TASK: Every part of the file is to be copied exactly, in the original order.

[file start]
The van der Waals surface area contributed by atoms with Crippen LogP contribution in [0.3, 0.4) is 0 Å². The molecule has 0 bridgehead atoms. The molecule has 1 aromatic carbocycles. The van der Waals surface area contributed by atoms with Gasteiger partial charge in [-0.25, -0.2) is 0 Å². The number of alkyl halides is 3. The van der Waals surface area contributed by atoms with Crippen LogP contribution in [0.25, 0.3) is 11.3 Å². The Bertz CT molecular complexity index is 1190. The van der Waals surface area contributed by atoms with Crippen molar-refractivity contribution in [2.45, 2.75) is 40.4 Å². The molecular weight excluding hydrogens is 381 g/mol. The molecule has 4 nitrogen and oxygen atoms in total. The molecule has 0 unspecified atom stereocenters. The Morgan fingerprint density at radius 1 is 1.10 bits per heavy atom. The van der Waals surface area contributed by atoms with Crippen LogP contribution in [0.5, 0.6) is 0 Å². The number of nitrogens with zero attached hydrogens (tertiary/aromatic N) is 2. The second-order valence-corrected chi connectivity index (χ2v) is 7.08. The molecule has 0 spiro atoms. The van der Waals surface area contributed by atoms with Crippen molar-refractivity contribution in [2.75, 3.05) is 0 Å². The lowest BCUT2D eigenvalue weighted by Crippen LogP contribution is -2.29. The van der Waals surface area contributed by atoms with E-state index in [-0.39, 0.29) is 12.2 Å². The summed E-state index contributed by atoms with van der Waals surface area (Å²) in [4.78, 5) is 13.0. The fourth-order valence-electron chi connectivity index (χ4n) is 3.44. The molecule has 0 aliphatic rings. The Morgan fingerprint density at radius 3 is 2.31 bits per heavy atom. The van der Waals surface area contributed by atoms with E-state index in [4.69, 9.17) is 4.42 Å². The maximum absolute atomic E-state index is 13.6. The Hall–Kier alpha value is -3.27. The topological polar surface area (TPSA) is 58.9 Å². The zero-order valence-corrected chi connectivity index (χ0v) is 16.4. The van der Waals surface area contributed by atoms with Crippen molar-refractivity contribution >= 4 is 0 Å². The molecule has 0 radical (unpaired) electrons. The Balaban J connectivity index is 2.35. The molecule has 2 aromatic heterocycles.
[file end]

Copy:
The van der Waals surface area contributed by atoms with Crippen LogP contribution in [0.3, 0.4) is 0 Å². The molecule has 0 bridgehead atoms. The molecule has 1 aromatic carbocycles. The van der Waals surface area contributed by atoms with Gasteiger partial charge in [-0.25, -0.2) is 0 Å². The number of alkyl halides is 3. The van der Waals surface area contributed by atoms with Crippen LogP contribution in [0.25, 0.3) is 11.3 Å². The Bertz CT molecular complexity index is 1190. The van der Waals surface area contributed by atoms with Crippen molar-refractivity contribution in [2.45, 2.75) is 40.4 Å². The molecular weight excluding hydrogens is 381 g/mol. The molecule has 4 nitrogen and oxygen atoms in total. The molecule has 0 unspecified atom stereocenters. The Morgan fingerprint density at radius 1 is 1.10 bits per heavy atom. The van der Waals surface area contributed by atoms with Crippen LogP contribution in [0.5, 0.6) is 0 Å². The number of nitrogens with zero attached hydrogens (tertiary/aromatic N) is 2. The second-order valence-corrected chi connectivity index (χ2v) is 7.08. The molecule has 0 spiro atoms. The van der Waals surface area contributed by atoms with Crippen molar-refractivity contribution in [2.75, 3.05) is 0 Å². The lowest BCUT2D eigenvalue weighted by Crippen LogP contribution is -2.29. The van der Waals surface area contributed by atoms with E-state index in [-0.39, 0.29) is 12.2 Å². The summed E-state index contributed by atoms with van der Waals surface area (Å²) in [4.78, 5) is 13.0. The fourth-order valence-electron chi connectivity index (χ4n) is 3.44. The molecule has 0 aliphatic rings. The Morgan fingerprint density at radius 3 is 2.31 bits per heavy atom. The van der Waals surface area contributed by atoms with E-state index in [4.69, 9.17) is 4.42 Å². The maximum absolute atomic E-state index is 13.6. The Hall–Kier alpha value is -3.27. The topological polar surface area (TPSA) is 58.9 Å². The zero-order valence-corrected chi connectivity index (χ0v) is 16.4. The van der Waals surface area contributed by atoms with Crippen molar-refractivity contribution >= 4 is 0 Å². The molecule has 0 radical (unpaired) electrons. The Balaban J connectivity index is 2.35. The molecule has 2 aromatic heterocycles.